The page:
You also need to think about the coupon – i.e. the interest rate – that applies to the principal sum loaned in. And what if a funding round never occurs to trigger conversion? And what happens to the debt if there is an early exit (i.e. a sale of the whole Company)? Should the equity to be issued on conversion be the most favourably termed equity class issued as part of the round? What about if the investor wants to call for the debt to be repaid at some stage? What’s the process for that? And what about raising funds from multiple investors using multiple convertible loan notes? How do you legislate for the ranking between them? And then does the investor want the debt to be secured? Sometimes they do… which means you need a debenture which needs to be filed at Companies House.
Legislation for those scenarious needs to be written in to the instrument. One side of A4 won’t cut it.
Investor equity-like protections
Equity issued to investors comes with rights and protections, some arise by law and some are customarily provided in the equity documents. Equity-like rights and protections don’t usually come with debt.
Investors sometimes cotton on to this. And they want some equity-like protections written into the convertible instrument. Consent rights, synthetic pre-emption rights, a board seat, information rights, warranties, and so on.
And writing in equity-like provisions into a convertible takes time and requires negotiation. And the resulting provisions can’t conflict with your actual equity documents, so it can become quite an exercise.
Your one side of A4 just got a lot longer.
Which leaves you with…
Maybe you started with the best of intentions thinking raising funds from convertibles would allow you to reduce transaction costs and drastically reduce the volume of documentation to be drawn up and negotiated.
Convertibles don’t always work that way. By any means.
Use case for bridge financing
Convertibles can fulfill a useful function as a tool to provide bridge funding.
If a funding round is being negotiated but the company is running out of money then perhaps one of the existing investors who is following on in the new round might advance its funds early.
If the round closes, the existing investor will pay the same price as the other investors on the round. However, if the round doesn’t close then the existing investor will want a lower price to factor in the increased risk it took investing early.
And so simply issuing the existing investor early with more shares at the price for the round won’t work for the investor because the round might not close (and the price paid can’t be lowered after the event).
Instead, the funds could be advanced under a convertible allowing the price to float and crystallize at the earlier of completion and abortion of the new round. Think of the price per share in the same position as poor old Schrödinger’s cat.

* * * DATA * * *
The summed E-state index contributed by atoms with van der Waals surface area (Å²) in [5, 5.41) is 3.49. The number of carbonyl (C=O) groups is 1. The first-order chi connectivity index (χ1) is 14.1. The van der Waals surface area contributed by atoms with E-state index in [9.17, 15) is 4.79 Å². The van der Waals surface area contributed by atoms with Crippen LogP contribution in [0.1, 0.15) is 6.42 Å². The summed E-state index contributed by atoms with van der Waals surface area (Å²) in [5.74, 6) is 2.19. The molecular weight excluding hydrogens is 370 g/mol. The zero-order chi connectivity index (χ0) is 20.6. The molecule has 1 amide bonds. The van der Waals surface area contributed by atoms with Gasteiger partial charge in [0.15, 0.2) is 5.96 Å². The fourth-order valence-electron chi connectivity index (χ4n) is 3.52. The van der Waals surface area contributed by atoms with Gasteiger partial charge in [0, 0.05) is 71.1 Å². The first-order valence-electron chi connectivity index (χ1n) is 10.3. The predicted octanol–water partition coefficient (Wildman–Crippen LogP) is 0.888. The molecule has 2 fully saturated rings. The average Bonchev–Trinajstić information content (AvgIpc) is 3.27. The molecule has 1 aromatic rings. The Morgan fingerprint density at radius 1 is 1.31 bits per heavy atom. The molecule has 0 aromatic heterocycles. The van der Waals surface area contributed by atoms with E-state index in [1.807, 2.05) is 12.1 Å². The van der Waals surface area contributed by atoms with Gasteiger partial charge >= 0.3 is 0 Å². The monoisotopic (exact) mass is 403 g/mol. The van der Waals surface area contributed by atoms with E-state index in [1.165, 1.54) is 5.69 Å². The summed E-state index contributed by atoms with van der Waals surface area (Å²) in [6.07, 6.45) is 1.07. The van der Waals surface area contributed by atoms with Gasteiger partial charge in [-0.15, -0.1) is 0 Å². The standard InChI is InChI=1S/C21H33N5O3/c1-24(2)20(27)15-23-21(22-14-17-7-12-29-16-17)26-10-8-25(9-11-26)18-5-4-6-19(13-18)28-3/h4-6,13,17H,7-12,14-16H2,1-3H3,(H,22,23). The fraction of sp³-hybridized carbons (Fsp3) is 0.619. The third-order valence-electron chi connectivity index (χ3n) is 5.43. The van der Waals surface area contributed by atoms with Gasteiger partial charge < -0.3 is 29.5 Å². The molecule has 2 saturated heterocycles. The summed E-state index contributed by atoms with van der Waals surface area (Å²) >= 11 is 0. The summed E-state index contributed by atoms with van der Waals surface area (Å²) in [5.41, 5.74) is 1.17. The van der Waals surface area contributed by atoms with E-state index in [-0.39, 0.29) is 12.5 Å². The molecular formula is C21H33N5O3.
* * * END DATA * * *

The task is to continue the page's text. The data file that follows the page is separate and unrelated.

Adding in a convertible increases cost and complexity for the new round overall, but the Company gets the money more quickly and locks in the funding from those investors willing to advance funds on that basis.
Use case where there ain’t no other choice
Unless you are the hottest company in town, you don’t get to tell the investors when to jump and how high. If the investor is used to investing on the back of convertibles and won’t entertain an equity round then if you want her money you don’t have a choice.
In the US, a significant portion of seed investing has been done through convertibles. And the pro-forma and horribly named SAFE produced by Y-Combinator is widely used.
Feedback in the US amongst advisors and companies on the outcomes arising from the use of SAFEs is by no means overwhelmingly positive.
Convertibles ‘can’ work in the sense of allowing the invested sums to qualify for EIS. By ‘can’ here, we mean that an equity-type subscription agreement can be contorted so that it is made to fit the requirements of the EIS legislation, just about. And of course it needs a different name – the ‘advance subscription agreement’ or an ‘ASA’.
Where we see ASAs used, it’s sometimes difficult to see why investors want to sign up to them. The contortion of the convertible terms means that the investor loses many of the debt-related benefits (e.g. no interest). And then the investors are very likely to be paying a higher, perhaps much higher, price for the equity once eventually issued.
UK venture capital deals have been traditionally executed using ‘priced’ equity rounds, using the well understood law in the Companies Act. Any departure from that should be made with a full understanding of whether a convertible instrument can in fact provide a better alternative.
This piece was researched and prepared by Henry Humphreys.
All the thoughts and commentary that HLaw publishes on this website, including those set out above, are subject to the terms and conditions of use of this website. None of the above constitutes legal advice. None of the above should be relied upon. Always seek your own independent professional advice.